Just a few thoughts.

    Look forward to your response.


  2. To address the question in the title, one might analogously ask: is heterosexual passionate kissing (say between a christian man and woman) different from gay passionate kissing.

    I’d say its obvious that it is.

    BTW, are you claiming arguing about morality on the basis of redemptive history WILL work in the public square where arguing without that basis has failed? I’m a little unclear what your preferred method of engaging the ssm debate is.

    I’ll grant that evangelism is always contains the possibility of success, DV, but not humanly speaking…

  3. Protestant wholesale embrace of contraception has undermined the argument against both same-sex marriage and abortion. If we do not desire and welcome children as a blessing, we have little credibility against the pragmatic arguments to make marriage an institution primarily geared toward accommodating adult preferences (because we are essentially remaking Christian marriage into the same thing). That does not mean we should cease to defend marriage, but we should probably all take a good look in the mirror while doing so.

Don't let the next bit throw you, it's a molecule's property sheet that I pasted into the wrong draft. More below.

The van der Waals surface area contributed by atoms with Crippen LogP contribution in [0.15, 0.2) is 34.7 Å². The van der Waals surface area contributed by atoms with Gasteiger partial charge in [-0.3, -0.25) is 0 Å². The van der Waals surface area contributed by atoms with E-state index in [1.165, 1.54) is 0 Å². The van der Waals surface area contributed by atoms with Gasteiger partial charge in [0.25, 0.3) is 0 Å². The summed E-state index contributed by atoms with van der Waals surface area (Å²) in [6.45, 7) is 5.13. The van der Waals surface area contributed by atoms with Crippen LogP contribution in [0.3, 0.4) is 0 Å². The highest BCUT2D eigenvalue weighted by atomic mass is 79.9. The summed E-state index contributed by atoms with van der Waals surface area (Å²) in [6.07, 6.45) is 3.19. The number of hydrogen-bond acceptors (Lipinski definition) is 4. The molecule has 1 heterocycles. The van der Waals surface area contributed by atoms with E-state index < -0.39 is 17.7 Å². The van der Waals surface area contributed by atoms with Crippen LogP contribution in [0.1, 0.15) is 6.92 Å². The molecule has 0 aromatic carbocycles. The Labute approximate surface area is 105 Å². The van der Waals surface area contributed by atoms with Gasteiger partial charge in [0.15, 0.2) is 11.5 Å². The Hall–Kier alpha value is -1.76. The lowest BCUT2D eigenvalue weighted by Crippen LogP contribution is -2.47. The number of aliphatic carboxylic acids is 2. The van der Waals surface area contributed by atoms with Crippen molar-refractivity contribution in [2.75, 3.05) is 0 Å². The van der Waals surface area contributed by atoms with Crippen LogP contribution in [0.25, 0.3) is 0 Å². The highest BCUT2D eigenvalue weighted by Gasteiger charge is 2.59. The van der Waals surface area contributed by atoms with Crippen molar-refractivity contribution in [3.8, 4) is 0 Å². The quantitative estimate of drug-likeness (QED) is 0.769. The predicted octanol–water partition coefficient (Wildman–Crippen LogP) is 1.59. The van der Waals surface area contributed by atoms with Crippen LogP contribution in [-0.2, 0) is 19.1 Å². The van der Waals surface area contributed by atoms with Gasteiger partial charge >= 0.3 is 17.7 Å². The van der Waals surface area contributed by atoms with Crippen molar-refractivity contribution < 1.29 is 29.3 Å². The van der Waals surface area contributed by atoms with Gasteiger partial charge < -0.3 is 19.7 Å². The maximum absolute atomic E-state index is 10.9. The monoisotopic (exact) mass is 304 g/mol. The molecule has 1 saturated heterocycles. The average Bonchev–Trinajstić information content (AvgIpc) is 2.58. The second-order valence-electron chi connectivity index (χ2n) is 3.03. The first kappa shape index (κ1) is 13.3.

“Children are entitled to a relationship with both of their parents. They are entitled to know who they are and where they came from. Therefore children have a legitimate interest in the stability of their parents’ union, since that is ordinarily how kids have relationships with both parents. If Mom and Dad are quarreling, or if they live on opposite sides of the country, the child’s connection with one or both of them is seriously impaired.
    But children cannot defend their rights themselves. Nor is it adequate to intervene after the fact, after harm already has been done. Children’s relational and identity rights must be protected proactively. Marriage is society’s institutional structure for protecting these legitimate rights and interests of children.” (J.R. Morse)

  4. Good article. I was making a similar one about 10 years ago with a friend who planned on using contraception in marriage. Because he didn’t understand marriage and the marital act, his argument was basically “I think gay behavior is gross.” Btw, Julia, I like Morse too.

  5. Dr. Bradley,

    Thank you for this post. The issue of contraception is all but ignored in the Church today. Most people don’t realize that up until the early 20th century, the Church (Catholic & Protestant) uniformly opposed birth control. There is a great article about this shift in America entitled, Paving the Way for Title X: How Protestants Swallowed the Pill and Evangelicals ‘Out-Libertined’ the Mainline (